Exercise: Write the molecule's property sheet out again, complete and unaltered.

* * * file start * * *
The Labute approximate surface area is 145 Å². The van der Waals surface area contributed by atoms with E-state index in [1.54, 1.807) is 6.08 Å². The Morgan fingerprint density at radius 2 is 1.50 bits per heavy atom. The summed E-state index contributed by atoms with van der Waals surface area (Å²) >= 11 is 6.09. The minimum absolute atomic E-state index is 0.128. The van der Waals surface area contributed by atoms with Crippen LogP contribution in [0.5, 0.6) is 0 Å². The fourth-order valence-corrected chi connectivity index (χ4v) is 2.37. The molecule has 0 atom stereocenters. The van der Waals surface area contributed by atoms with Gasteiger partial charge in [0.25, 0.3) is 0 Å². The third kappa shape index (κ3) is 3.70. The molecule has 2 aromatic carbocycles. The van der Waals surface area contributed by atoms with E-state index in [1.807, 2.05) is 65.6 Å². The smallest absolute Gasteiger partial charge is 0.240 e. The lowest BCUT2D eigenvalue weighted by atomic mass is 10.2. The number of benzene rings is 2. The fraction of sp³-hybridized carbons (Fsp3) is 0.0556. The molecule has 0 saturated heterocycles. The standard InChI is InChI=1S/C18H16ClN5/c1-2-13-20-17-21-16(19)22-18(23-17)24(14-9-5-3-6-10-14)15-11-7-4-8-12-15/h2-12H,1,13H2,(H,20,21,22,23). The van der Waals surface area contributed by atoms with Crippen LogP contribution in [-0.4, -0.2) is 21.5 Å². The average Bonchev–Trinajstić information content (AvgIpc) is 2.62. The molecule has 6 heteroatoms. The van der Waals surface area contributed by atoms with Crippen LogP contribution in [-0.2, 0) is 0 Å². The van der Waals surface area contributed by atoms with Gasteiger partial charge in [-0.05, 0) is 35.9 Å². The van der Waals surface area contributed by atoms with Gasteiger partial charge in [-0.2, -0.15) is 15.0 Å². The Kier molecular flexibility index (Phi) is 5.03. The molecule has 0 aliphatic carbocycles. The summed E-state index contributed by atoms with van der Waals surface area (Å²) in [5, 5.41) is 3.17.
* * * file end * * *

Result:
The Labute approximate surface area is 145 Å². The van der Waals surface area contributed by atoms with E-state index in [1.54, 1.807) is 6.08 Å². The Morgan fingerprint density at radius 2 is 1.50 bits per heavy atom. The summed E-state index contributed by atoms with van der Waals surface area (Å²) >= 11 is 6.09. The minimum absolute atomic E-state index is 0.128. The van der Waals surface area contributed by atoms with Crippen LogP contribution in [0.5, 0.6) is 0 Å². The fourth-order valence-corrected chi connectivity index (χ4v) is 2.37. The molecule has 0 atom stereocenters. The van der Waals surface area contributed by atoms with Gasteiger partial charge in [0.25, 0.3) is 0 Å². The third kappa shape index (κ3) is 3.70. The molecule has 2 aromatic carbocycles. The van der Waals surface area contributed by atoms with E-state index in [1.807, 2.05) is 65.6 Å². The smallest absolute Gasteiger partial charge is 0.240 e. The lowest BCUT2D eigenvalue weighted by atomic mass is 10.2. The number of benzene rings is 2. The fraction of sp³-hybridized carbons (Fsp3) is 0.0556. The molecule has 0 saturated heterocycles. The standard InChI is InChI=1S/C18H16ClN5/c1-2-13-20-17-21-16(19)22-18(23-17)24(14-9-5-3-6-10-14)15-11-7-4-8-12-15/h2-12H,1,13H2,(H,20,21,22,23). The van der Waals surface area contributed by atoms with Crippen LogP contribution in [-0.4, -0.2) is 21.5 Å². The average Bonchev–Trinajstić information content (AvgIpc) is 2.62. The molecule has 6 heteroatoms. The van der Waals surface area contributed by atoms with Crippen LogP contribution in [-0.2, 0) is 0 Å². The van der Waals surface area contributed by atoms with Gasteiger partial charge in [-0.05, 0) is 35.9 Å². The van der Waals surface area contributed by atoms with Gasteiger partial charge in [-0.2, -0.15) is 15.0 Å². The Kier molecular flexibility index (Phi) is 5.03. The molecule has 0 aliphatic carbocycles. The summed E-state index contributed by atoms with van der Waals surface area (Å²) in [5, 5.41) is 3.17.